The Paxman Story

The Paxman family has quite an extraordinary story. It began in the 1950s when Eric Paxman, the father of the current chairman Glenn, invented the beer cooling system for breweries. For the next 30 years, the family was hugely successful in developing award-winning cooling products and systems.

The Paxman Scalp Cooling System, also known as the ‘cold cap‘, was designed using the family’s refrigeration expertise when Glenn Paxman’s wife Sue began losing her hair while receiving chemotherapy for breast cancer. She was treated with an early version of a cold cap, but unfortunately the cooling therapy did not work for her. During her treatment for breast cancer, Sue’s curly hair fell out in clumps, which was the most traumatic part of her treatment. At just 14-years-old, Sue’s daughter Claire cut off her Mum’s hair – an experience which was distressing for the whole family. Glenn, realizing how traumatic the subsequent hair loss was, developed a system that worked. After years of research and development, Glenn and his brother Neil built the first prototype of the Paxman Scalp Cooling System that was installed at the Huddersfield Royal Infirmary in 1997.

Sue Paxman
Sue Paxman

Our Story (Sue’s Story)

The Paxman company was established soon after to carry out extensive trials and further testing. In the 10 years that followed, several hundreds of cold cap systems were produced, treating many thousands of patients and giving hope to people across the country. There was finally an alternative to hair loss during chemotherapy – a cost-effective system that worked and was widely embraced by doctors, nurses and patients alike. Problems previously associated with cold therapy treatments had been completely eliminated.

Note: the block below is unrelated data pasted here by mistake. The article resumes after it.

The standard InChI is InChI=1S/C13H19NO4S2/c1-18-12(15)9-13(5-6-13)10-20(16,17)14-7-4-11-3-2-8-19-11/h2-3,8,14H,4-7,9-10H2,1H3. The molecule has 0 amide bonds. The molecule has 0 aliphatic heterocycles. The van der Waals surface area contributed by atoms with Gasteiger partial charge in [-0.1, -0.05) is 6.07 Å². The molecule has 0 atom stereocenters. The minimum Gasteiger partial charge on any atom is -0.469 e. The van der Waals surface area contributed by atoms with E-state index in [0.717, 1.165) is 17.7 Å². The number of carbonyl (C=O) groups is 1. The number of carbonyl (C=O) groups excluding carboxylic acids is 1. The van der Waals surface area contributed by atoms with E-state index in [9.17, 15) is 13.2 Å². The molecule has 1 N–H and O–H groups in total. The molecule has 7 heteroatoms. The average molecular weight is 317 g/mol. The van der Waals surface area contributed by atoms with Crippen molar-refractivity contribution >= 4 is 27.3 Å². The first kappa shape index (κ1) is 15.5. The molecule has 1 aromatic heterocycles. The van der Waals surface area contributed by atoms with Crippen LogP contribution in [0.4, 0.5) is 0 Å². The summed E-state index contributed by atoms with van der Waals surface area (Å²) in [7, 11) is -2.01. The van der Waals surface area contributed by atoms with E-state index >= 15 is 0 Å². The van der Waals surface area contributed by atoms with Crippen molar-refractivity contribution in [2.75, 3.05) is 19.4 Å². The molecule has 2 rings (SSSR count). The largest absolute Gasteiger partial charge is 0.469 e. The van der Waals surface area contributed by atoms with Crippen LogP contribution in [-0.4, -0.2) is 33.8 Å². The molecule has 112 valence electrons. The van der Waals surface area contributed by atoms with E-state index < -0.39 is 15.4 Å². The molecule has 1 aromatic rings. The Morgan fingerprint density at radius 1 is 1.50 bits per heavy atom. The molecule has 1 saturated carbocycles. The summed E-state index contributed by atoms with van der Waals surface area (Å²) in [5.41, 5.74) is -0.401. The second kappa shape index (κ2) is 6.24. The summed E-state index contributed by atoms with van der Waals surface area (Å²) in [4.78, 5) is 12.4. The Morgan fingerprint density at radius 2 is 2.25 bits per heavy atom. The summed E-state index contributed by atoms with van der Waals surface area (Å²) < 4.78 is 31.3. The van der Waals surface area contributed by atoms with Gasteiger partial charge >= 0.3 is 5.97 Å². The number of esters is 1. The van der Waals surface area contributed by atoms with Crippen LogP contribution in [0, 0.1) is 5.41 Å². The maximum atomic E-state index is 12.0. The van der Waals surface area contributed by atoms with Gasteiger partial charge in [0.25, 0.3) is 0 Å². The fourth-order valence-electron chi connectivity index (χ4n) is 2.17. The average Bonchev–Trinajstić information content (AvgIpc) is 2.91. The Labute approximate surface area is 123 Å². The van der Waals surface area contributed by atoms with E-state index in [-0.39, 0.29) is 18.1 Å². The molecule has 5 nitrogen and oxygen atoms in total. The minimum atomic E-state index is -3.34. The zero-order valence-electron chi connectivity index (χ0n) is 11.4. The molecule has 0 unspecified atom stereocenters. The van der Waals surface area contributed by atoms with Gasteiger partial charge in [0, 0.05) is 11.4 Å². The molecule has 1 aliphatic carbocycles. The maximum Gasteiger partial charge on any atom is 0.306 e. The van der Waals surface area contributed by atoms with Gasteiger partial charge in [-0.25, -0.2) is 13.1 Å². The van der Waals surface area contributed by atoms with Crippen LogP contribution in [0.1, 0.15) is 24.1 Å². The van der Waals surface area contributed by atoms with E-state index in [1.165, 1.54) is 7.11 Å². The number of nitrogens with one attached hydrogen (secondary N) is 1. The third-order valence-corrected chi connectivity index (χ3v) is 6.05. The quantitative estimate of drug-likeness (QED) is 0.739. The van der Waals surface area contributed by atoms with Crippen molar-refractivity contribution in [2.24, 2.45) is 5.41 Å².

Sue’s husband, Glenn Paxman founded Paxman on the back of this experience and to this day they remain a close family business. Mrs Paxman died in 2000 but through the PAXMAN Scalp Cooling system, her legacy lives on. Knowing first-hand the effects that both cancer and its treatment can have on patients, friends and families, their business is much more than just a job. They have a purpose to make a difference to people’s lives by raising awareness about scalp cooling and establishing the cold cap as common practice for all patients undergoing treatment.

Today, the Paxman Scalp Cooling System is used extensively throughout the UK in both NHS hospitals, private clinics and home healthcare sectors and is well established in many other countries across Europe, North America, Asia and many more to come.

Scalp Cooling allows patients with early stage breast cancer to retain their hair during chemotherapy. Unfortunately in Canada, none of the cost for this treatment is covered by provincial coverage or insurance. Annie Parker Foundation raises funds to help cover the cost of this treatment for patients who qualify. Retaining your hair is not a question of vanity, it is a question of dignity, and everyone deserves access to this treatment regardless of their financial status.

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